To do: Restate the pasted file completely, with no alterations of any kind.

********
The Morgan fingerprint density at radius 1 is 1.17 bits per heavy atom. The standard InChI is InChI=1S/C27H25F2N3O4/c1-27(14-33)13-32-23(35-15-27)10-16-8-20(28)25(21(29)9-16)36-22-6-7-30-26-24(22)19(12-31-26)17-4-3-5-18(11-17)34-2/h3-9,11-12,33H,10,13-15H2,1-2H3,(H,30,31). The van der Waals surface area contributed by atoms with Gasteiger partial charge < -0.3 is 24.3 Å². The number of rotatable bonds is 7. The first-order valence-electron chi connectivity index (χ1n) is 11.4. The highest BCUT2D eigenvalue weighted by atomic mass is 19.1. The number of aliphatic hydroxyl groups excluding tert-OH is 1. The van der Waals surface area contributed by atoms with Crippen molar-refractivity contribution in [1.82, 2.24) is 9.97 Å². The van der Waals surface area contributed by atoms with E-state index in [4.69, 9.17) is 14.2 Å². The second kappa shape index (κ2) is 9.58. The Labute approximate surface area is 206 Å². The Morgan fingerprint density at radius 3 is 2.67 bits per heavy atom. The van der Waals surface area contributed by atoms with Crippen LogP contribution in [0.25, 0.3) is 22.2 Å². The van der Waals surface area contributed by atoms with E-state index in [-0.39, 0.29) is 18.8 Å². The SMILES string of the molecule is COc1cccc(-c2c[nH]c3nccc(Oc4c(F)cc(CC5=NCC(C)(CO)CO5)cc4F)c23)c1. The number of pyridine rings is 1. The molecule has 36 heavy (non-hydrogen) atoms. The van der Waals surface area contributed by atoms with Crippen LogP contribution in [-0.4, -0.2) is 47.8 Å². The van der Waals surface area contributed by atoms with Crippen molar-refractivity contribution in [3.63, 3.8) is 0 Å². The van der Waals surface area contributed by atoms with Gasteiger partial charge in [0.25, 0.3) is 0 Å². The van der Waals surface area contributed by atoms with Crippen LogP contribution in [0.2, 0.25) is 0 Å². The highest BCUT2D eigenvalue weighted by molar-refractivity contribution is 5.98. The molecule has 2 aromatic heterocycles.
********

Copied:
The Morgan fingerprint density at radius 1 is 1.17 bits per heavy atom. The standard InChI is InChI=1S/C27H25F2N3O4/c1-27(14-33)13-32-23(35-15-27)10-16-8-20(28)25(21(29)9-16)36-22-6-7-30-26-24(22)19(12-31-26)17-4-3-5-18(11-17)34-2/h3-9,11-12,33H,10,13-15H2,1-2H3,(H,30,31). The van der Waals surface area contributed by atoms with Gasteiger partial charge < -0.3 is 24.3 Å². The number of rotatable bonds is 7. The first-order valence-electron chi connectivity index (χ1n) is 11.4. The highest BCUT2D eigenvalue weighted by atomic mass is 19.1. The number of aliphatic hydroxyl groups excluding tert-OH is 1. The van der Waals surface area contributed by atoms with Crippen molar-refractivity contribution in [1.82, 2.24) is 9.97 Å². The van der Waals surface area contributed by atoms with E-state index in [4.69, 9.17) is 14.2 Å². The second kappa shape index (κ2) is 9.58. The Labute approximate surface area is 206 Å². The Morgan fingerprint density at radius 3 is 2.67 bits per heavy atom. The van der Waals surface area contributed by atoms with Crippen LogP contribution in [0.25, 0.3) is 22.2 Å². The van der Waals surface area contributed by atoms with E-state index in [-0.39, 0.29) is 18.8 Å². The SMILES string of the molecule is COc1cccc(-c2c[nH]c3nccc(Oc4c(F)cc(CC5=NCC(C)(CO)CO5)cc4F)c23)c1. The number of pyridine rings is 1. The molecule has 36 heavy (non-hydrogen) atoms. The van der Waals surface area contributed by atoms with Crippen LogP contribution in [-0.4, -0.2) is 47.8 Å². The van der Waals surface area contributed by atoms with Crippen molar-refractivity contribution in [3.63, 3.8) is 0 Å². The van der Waals surface area contributed by atoms with Gasteiger partial charge in [0.25, 0.3) is 0 Å². The van der Waals surface area contributed by atoms with Crippen LogP contribution in [0.2, 0.25) is 0 Å². The highest BCUT2D eigenvalue weighted by molar-refractivity contribution is 5.98. The molecule has 2 aromatic heterocycles.